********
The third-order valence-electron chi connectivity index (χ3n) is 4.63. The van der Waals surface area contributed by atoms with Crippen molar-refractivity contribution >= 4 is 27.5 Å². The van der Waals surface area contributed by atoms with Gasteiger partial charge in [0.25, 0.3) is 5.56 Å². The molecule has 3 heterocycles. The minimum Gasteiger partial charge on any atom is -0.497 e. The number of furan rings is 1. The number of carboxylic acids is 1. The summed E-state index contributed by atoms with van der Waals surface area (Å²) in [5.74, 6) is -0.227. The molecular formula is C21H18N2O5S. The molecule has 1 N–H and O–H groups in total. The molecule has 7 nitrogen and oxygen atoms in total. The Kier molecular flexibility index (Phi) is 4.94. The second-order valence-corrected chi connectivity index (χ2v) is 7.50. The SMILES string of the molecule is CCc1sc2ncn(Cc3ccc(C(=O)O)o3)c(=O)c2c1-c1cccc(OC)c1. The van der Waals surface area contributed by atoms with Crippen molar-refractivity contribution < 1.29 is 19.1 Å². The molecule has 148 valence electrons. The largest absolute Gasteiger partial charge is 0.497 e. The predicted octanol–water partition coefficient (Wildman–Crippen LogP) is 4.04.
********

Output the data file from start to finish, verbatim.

The third-order valence-electron chi connectivity index (χ3n) is 4.63. The van der Waals surface area contributed by atoms with Crippen molar-refractivity contribution >= 4 is 27.5 Å². The van der Waals surface area contributed by atoms with Gasteiger partial charge in [0.25, 0.3) is 5.56 Å². The molecule has 3 heterocycles. The minimum Gasteiger partial charge on any atom is -0.497 e. The number of furan rings is 1. The number of carboxylic acids is 1. The summed E-state index contributed by atoms with van der Waals surface area (Å²) in [5.74, 6) is -0.227. The molecular formula is C21H18N2O5S. The molecule has 1 N–H and O–H groups in total. The molecule has 7 nitrogen and oxygen atoms in total. The Kier molecular flexibility index (Phi) is 4.94. The second-order valence-corrected chi connectivity index (χ2v) is 7.50. The SMILES string of the molecule is CCc1sc2ncn(Cc3ccc(C(=O)O)o3)c(=O)c2c1-c1cccc(OC)c1. The van der Waals surface area contributed by atoms with Crippen molar-refractivity contribution < 1.29 is 19.1 Å². The molecule has 148 valence electrons. The largest absolute Gasteiger partial charge is 0.497 e. The predicted octanol–water partition coefficient (Wildman–Crippen LogP) is 4.04.